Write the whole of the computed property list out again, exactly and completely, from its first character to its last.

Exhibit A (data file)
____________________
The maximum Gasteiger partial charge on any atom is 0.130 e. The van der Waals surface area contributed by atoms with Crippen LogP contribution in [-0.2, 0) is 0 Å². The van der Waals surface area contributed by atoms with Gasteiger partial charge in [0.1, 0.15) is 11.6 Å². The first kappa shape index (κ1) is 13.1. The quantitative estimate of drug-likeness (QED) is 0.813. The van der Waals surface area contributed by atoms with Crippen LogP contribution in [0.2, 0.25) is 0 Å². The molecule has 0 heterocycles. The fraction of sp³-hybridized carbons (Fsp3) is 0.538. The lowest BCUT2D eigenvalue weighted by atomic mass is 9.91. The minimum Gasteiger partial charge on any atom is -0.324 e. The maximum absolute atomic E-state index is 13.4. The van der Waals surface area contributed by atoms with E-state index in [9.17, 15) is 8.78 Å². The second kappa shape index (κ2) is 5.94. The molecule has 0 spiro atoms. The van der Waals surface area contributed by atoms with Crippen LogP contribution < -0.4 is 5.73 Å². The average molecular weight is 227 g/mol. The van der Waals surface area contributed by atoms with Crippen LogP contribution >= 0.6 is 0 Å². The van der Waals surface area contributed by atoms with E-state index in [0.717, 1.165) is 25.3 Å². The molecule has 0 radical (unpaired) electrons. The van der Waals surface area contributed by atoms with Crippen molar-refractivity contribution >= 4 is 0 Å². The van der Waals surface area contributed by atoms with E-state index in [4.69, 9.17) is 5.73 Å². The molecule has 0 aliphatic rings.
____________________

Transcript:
The maximum Gasteiger partial charge on any atom is 0.130 e. The van der Waals surface area contributed by atoms with Crippen LogP contribution in [-0.2, 0) is 0 Å². The van der Waals surface area contributed by atoms with Gasteiger partial charge in [0.1, 0.15) is 11.6 Å². The first kappa shape index (κ1) is 13.1. The quantitative estimate of drug-likeness (QED) is 0.813. The van der Waals surface area contributed by atoms with Crippen LogP contribution in [0.2, 0.25) is 0 Å². The molecule has 0 heterocycles. The fraction of sp³-hybridized carbons (Fsp3) is 0.538. The lowest BCUT2D eigenvalue weighted by atomic mass is 9.91. The minimum Gasteiger partial charge on any atom is -0.324 e. The maximum absolute atomic E-state index is 13.4. The van der Waals surface area contributed by atoms with E-state index in [9.17, 15) is 8.78 Å². The second kappa shape index (κ2) is 5.94. The molecule has 0 spiro atoms. The van der Waals surface area contributed by atoms with Crippen LogP contribution < -0.4 is 5.73 Å². The average molecular weight is 227 g/mol. The van der Waals surface area contributed by atoms with Crippen LogP contribution >= 0.6 is 0 Å². The van der Waals surface area contributed by atoms with E-state index in [0.717, 1.165) is 25.3 Å². The molecule has 0 radical (unpaired) electrons. The van der Waals surface area contributed by atoms with Crippen molar-refractivity contribution >= 4 is 0 Å². The van der Waals surface area contributed by atoms with E-state index in [4.69, 9.17) is 5.73 Å². The molecule has 0 aliphatic rings.